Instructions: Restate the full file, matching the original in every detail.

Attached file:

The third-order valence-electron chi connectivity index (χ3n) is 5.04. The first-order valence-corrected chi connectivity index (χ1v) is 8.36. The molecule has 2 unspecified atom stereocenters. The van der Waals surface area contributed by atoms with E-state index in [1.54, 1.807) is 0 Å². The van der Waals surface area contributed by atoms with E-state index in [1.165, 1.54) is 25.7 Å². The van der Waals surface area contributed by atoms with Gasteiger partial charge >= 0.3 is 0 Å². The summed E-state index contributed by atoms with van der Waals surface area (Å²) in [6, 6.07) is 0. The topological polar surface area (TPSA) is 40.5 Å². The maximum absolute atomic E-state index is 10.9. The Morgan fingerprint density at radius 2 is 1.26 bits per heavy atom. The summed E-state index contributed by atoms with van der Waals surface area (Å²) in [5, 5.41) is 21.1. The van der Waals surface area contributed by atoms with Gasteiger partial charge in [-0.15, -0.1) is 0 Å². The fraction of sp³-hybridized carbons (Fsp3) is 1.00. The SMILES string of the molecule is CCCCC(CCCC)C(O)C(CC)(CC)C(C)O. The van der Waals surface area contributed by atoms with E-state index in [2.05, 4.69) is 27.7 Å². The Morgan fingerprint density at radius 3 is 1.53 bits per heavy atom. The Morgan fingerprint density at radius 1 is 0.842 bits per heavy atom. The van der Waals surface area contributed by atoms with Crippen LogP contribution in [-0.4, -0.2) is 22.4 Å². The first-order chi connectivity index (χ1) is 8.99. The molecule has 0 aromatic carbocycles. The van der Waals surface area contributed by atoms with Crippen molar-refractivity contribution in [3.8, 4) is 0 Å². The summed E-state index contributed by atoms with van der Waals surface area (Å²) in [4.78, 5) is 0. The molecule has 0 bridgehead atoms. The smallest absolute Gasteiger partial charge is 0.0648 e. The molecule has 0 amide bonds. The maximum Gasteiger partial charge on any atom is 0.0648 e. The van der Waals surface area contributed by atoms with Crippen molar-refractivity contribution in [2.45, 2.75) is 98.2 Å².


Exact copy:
The third-order valence-electron chi connectivity index (χ3n) is 5.04. The first-order valence-corrected chi connectivity index (χ1v) is 8.36. The molecule has 2 unspecified atom stereocenters. The van der Waals surface area contributed by atoms with E-state index in [1.54, 1.807) is 0 Å². The van der Waals surface area contributed by atoms with E-state index in [1.165, 1.54) is 25.7 Å². The van der Waals surface area contributed by atoms with Gasteiger partial charge >= 0.3 is 0 Å². The summed E-state index contributed by atoms with van der Waals surface area (Å²) in [6, 6.07) is 0. The topological polar surface area (TPSA) is 40.5 Å². The maximum absolute atomic E-state index is 10.9. The Morgan fingerprint density at radius 2 is 1.26 bits per heavy atom. The summed E-state index contributed by atoms with van der Waals surface area (Å²) in [5, 5.41) is 21.1. The van der Waals surface area contributed by atoms with Gasteiger partial charge in [-0.15, -0.1) is 0 Å². The fraction of sp³-hybridized carbons (Fsp3) is 1.00. The SMILES string of the molecule is CCCCC(CCCC)C(O)C(CC)(CC)C(C)O. The van der Waals surface area contributed by atoms with E-state index in [2.05, 4.69) is 27.7 Å². The Morgan fingerprint density at radius 3 is 1.53 bits per heavy atom. The Morgan fingerprint density at radius 1 is 0.842 bits per heavy atom. The van der Waals surface area contributed by atoms with Crippen LogP contribution in [-0.4, -0.2) is 22.4 Å². The first-order chi connectivity index (χ1) is 8.99. The molecule has 0 aromatic carbocycles. The van der Waals surface area contributed by atoms with Crippen molar-refractivity contribution in [3.8, 4) is 0 Å². The summed E-state index contributed by atoms with van der Waals surface area (Å²) in [4.78, 5) is 0. The molecule has 0 bridgehead atoms. The smallest absolute Gasteiger partial charge is 0.0648 e. The molecule has 0 amide bonds. The maximum Gasteiger partial charge on any atom is 0.0648 e. The van der Waals surface area contributed by atoms with Crippen molar-refractivity contribution in [2.45, 2.75) is 98.2 Å².